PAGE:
Personal Data (Privacy) Ordinance

    Hong Kong

    Personal Data (Privacy) Ordinance

    Cap. 486 of the Laws of Hong Kong

    In Hong Kong, the main legislation on data protection is the Personal Data (Privacy) Ordinance (the “PDPO”). The PDPO regulates the collection, use and handling of personal data.

    Last Updated: July 30, 2019


  • General

    The PDPO is in line with the Data Protection Directive 95/46/EC (replaced by the GDPR), although with some significant limitations. The PDPO is a principle-based law. Schedule 1 of the PDPO sets out the six data protection principles (“DPPs”), which govern the collection, use, processing, security, retention/destruction and access to personal data. The PDPO underwent major reform in 2012, in particular to add specific provisions and restrictions against the use and provision of personal data in direct marketing. The Privacy Commissioner for Personal Data (the “PCO”) is the enforcement body of the PDPO. Hong Kong does not have any specific data protection laws for particular industry sectors, although many industry associations have guidelines and rules about the applicability of the PDPO.

  • Lawfulness, Fairness and Nondiscrimination

    The PDPO does not require consent from a data subject so long as the data subject is informed at the time of or before collection of the purpose for which his or her personal data is to be used and the classes of persons to whom the data may be transferred. However, consent must be given by the data subject when personal data is used in direct marketing. The use of personal data must be limited for the purpose as informed. If a data user wish to process personal data collected for unrelated purpose, express consent of the data subject is required. The PDPO provides some exceptions for the need to obtain express consent.

  • Purpose specification, Use Limitation and Suitability

    An organization that processes Personal Data must limit the use of the Personal Data to only those activities which are necessary to accomplish the identified purpose(s) for which the Personal Data was collected.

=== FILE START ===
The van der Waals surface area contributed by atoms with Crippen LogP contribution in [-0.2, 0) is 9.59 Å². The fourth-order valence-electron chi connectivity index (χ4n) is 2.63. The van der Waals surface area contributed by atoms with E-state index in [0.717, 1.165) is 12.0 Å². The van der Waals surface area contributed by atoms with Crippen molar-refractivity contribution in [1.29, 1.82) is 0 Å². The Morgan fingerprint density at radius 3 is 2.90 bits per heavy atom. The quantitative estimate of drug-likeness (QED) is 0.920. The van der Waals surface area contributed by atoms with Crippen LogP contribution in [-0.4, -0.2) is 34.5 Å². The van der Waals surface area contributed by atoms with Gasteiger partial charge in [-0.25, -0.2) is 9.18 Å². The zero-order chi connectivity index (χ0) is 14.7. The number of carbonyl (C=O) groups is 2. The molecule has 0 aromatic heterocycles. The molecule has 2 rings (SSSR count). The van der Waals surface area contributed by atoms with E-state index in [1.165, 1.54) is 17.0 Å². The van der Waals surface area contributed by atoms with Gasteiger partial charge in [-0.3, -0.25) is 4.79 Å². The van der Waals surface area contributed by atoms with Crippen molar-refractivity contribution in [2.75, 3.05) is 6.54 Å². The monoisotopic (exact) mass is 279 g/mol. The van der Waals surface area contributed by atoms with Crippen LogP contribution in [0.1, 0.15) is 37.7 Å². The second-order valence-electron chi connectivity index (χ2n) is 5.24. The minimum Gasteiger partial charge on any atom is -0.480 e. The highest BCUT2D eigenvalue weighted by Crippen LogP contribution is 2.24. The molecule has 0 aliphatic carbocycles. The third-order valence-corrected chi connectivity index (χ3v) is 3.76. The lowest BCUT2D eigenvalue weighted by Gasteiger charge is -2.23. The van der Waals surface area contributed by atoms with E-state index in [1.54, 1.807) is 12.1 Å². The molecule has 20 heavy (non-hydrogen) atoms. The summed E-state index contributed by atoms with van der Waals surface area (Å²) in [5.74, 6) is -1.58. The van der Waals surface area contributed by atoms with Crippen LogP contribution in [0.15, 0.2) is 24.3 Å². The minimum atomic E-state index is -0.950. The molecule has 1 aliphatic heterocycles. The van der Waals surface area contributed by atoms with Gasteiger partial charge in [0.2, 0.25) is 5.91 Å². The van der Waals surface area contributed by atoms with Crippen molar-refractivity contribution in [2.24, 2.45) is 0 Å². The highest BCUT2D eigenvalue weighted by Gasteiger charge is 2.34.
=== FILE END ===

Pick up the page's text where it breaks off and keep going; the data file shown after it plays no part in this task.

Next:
• Data Minimisation, Storage Limitation and Accuracy

    An organization that processes Personal Data must erase personal data once the stated purposes have been fulfilled and legal obligations met.

  • Data Subjects Rights

    Under DPP 6 of the PDPO, a person whose data is held by a data user is entitled to:

    1. ascertain whether the data user holds data about them; and
    2. request a copy of and corrections to that data.

    The PDPO provides exemptions for data users, such as legal professional privilege, etc.

  • Cross-Border Data Transfer

    Under Section 33 of the PDPO, the data user cannot transfer personal data unless

    1. the data user has reasonable grounds for believing that the destination jurisdiction has substantially similar provisions to the PDPO;
    2. the data subject consents in writing to the transfer; or
    3. the data user has exercised due diligence to ensure that the personal data will not be treated in a manner which will violate the PDPO.
  • Enforcement

    Failure to comply with the PDPO may lead to criminal sanctions (fines and/or imprisonment). Penalties for direct marketing offenses could led to a fine of up to HKD 1 million (approximately USD 127,715) and five years’ imprisonment.

  • DatabreachPedia

    Overview

    In Hong Kong, there is no legal obligation to notify personal data breaches. These are generally taken to be suspected breaches of data security of personal data held by a data user, exposing the data to the risk of unauthorized or accidental access, processing, erasure, loss or other use. The Privacy Commissioner has however issued a non-binding guidance note where it encourages data users to report personal data breaches and to take active remedial steps to lessen the damage that a data breach may cause to the individuals.

    Is it Mandatory to Notify Individuals?

    No, but recommended.

    Is it Mandatory to Notify Regulator?

    No, but recommended.

    Notification Deadline

    As soon as practicable.

    Responsible Regulator

    Privacy Commissioner for Personal Data, Hong Kong
    12/F, Sunlight Tower,
    248 Queen’s Road East,
    Wanchai, Hong Kong

    Phone: 2827 2827
    Fax: 2877 7026
    Website: www.pcpd.org.hk

    Breach Notification Format

    The individuals should be notified through email, telephone, in writing or in person. If this is not feasible, a substitute public notice can be posted. The Privacy Commissioner should preferably be notified using the Commissioner’s breach notification form and an online portal.

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